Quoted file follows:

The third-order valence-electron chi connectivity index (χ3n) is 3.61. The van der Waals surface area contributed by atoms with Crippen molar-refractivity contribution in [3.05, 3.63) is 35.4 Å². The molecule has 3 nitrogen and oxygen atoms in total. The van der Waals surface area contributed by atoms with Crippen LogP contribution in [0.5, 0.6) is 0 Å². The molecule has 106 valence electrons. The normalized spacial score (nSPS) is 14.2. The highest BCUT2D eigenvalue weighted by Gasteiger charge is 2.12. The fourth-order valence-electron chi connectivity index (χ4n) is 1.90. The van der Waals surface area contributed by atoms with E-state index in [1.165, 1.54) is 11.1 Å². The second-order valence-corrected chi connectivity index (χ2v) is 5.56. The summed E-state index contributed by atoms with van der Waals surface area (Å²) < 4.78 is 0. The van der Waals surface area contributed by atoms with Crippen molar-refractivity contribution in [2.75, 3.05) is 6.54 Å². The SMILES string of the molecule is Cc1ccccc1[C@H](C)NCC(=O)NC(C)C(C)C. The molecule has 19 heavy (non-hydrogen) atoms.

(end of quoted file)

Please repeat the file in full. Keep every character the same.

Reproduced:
The third-order valence-electron chi connectivity index (χ3n) is 3.61. The van der Waals surface area contributed by atoms with Crippen molar-refractivity contribution in [3.05, 3.63) is 35.4 Å². The molecule has 3 nitrogen and oxygen atoms in total. The van der Waals surface area contributed by atoms with Crippen LogP contribution in [0.5, 0.6) is 0 Å². The molecule has 106 valence electrons. The normalized spacial score (nSPS) is 14.2. The highest BCUT2D eigenvalue weighted by Gasteiger charge is 2.12. The fourth-order valence-electron chi connectivity index (χ4n) is 1.90. The van der Waals surface area contributed by atoms with E-state index in [1.165, 1.54) is 11.1 Å². The second-order valence-corrected chi connectivity index (χ2v) is 5.56. The summed E-state index contributed by atoms with van der Waals surface area (Å²) < 4.78 is 0. The van der Waals surface area contributed by atoms with Crippen molar-refractivity contribution in [2.75, 3.05) is 6.54 Å². The SMILES string of the molecule is Cc1ccccc1[C@H](C)NCC(=O)NC(C)C(C)C. The molecule has 19 heavy (non-hydrogen) atoms.